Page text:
Householders in Preston and South Ribble could be due a reduction in parking costs following a consultation by Lancashire County Council.Advertisement
The council is asking for people’s views on changes being proposed to residents’ parking schemes across the county to make them work fairly and consistently across the county.
But midwives and health visitors could be charged for parking permits, whereas they have been able to claim free permits for when out visiting in the community, a move that has been roundly criticised by the Lancashire Labour group.
The council has launched a consultation on proposals to introduce a standard price of £25 for annual permits, and make changes to the types of permits available in some areas.
The cost of a permit and types of permit available currently vary as the schemes were established by different district councils.
However in 2018 the county council took over their administration and has reviewed the way they work with the aim of making them operate more fairly, consistently, and efficiently.
The council has written to over 9,000 residents across the county – including hundreds of Preston householders – who are eligible for residents parking permits as part of a formal consultation into changing the terms of the Traffic Regulation Order (TRO), which makes them legally enforceable.
The new scheme being proposed means no change for many current permit holders as a number of the schemes in place already charge £25 per permit.
It will mean a price drop for some permit holders in Lancaster, Preston and South Ribble, and only permits in Chorley and Pendle currently cost less.
The new scheme will also offer residents in many schemes the opportunity to buy a second £25 permit for visitors. This will simplify arrangements currently in place in some areas where visitors’ permits can be used a limited number of times before being renewed, and other types of permit are also available for businesses, doctors, and carers.
Under the new scheme being proposed all visitors’ permits would be registered to an address, making them easier to administer and enforce, and potentially improving opportunities for residents to park. Residents with visitor permits can offer them to anyone who needs to park nearby while visiting them.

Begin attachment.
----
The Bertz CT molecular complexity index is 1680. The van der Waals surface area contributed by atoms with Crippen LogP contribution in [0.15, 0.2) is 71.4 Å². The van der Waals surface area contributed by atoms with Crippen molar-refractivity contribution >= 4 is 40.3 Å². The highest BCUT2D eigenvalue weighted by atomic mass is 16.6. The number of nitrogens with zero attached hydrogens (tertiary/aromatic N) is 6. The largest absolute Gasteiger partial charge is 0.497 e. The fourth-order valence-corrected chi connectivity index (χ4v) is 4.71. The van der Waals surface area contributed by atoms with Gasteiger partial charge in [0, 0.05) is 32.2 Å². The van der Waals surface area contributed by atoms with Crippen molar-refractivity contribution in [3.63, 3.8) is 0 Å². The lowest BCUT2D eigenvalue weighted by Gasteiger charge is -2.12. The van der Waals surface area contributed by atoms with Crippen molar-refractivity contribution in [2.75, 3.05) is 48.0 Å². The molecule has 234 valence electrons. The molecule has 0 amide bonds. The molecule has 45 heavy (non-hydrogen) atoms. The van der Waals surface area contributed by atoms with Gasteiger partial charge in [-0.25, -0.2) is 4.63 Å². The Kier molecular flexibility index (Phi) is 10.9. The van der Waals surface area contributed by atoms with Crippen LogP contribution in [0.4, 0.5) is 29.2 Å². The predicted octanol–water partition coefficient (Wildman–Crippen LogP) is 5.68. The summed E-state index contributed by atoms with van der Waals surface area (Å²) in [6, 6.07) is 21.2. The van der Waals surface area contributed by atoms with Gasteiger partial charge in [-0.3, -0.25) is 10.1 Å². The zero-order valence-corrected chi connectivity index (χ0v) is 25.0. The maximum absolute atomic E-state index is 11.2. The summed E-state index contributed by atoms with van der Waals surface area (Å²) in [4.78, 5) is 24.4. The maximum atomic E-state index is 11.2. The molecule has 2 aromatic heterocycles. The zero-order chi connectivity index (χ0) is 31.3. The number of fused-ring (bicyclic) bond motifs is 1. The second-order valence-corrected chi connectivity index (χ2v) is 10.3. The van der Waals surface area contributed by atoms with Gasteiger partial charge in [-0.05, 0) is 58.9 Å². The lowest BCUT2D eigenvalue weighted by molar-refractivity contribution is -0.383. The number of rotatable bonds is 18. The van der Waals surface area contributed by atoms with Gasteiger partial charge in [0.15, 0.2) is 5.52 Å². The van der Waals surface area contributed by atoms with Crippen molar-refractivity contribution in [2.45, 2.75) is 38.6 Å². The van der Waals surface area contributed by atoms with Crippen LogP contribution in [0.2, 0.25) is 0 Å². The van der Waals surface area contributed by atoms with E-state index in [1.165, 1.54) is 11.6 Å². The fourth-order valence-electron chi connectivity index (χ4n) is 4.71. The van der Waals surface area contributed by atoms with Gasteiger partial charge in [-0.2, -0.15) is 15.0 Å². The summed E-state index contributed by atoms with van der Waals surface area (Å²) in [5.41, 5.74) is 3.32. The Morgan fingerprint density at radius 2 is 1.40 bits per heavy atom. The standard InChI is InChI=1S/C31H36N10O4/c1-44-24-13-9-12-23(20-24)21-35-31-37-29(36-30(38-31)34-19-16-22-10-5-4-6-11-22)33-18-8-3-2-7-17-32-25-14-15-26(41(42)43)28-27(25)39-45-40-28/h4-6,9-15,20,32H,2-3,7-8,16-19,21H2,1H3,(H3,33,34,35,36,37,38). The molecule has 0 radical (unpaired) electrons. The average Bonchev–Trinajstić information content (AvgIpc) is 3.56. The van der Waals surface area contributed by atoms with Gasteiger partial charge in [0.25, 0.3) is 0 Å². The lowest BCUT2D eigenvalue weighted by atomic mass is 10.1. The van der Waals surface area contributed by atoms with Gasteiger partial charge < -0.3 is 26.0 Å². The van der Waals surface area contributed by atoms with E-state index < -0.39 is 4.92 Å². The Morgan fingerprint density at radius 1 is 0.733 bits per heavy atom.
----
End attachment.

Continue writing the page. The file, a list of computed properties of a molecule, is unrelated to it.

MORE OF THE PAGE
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To support environmental challenges the new scheme also proposes to waive the charge for vehicle specific permits for fully electric vehicles.
Peter Bell, regulation and enforcement manager for Lancashire County Council, said: “The changes being proposed are intended to bring fairness and consistency to the way residents’ parking schemes operate across Lancashire.
“The schemes currently differ between districts, but now they’re being administered on a countywide basis it makes sense to ensure they operate along the same lines as far as possible.
“In some areas the changes amount to simplifying the way the schemes operate and we hope this will also make them work better for residents.
“It will mean no change for many residents, and minor changes for most others, however I would ask people to respond as part of the consultation so that any comments in support of, or objecting to, these proposals can be considered.”
The move to take away parking permits for health and care professionals. These allowed them to park in resident-only areas.
County councillor for Lancaster South East Erica Lewis said: “Lancashire County Council, in its attempt to find a one-size fits all solution to parking across Lancashire, has removed all mention of carer permits from its parking regulations consultation.
“Local care providers have previously raised concerns that that the removal of carers permits will have a negative impact on the care they can provide. Short visit times and already bursting schedules mean that a need to either park outside the residents parking zone, or to go into the home to get a permit and come back out again, will mean less time for care.”
Lancaster East councillor Lizzi Collinge said: “I’m at a loss as to why the County Council didn’t take this opportunity to spread carers permits across Lancashire, as myself and Cllr Lewis have lobbied for. I know from speaking with health visitors and midwives that this omission from the new parking scheme will affect patient care and staff’s ability to do their job.
“Midwives have to carry heavy baby scales and have a lot of families to see in one day; how will they manage their caseload with extra time faffing with parking? One health visitor I spoke to explained that not all families welcome having a health visitor call and that having to ask for a parking permit would make an already difficult visit even harder.”
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If objections are received these will be included in a report to the cabinet member for highways and transport for a decision. Any responses must be received before the consultation ends on 14 June 2019.
You can see the proposals at the Lancashire County Council website.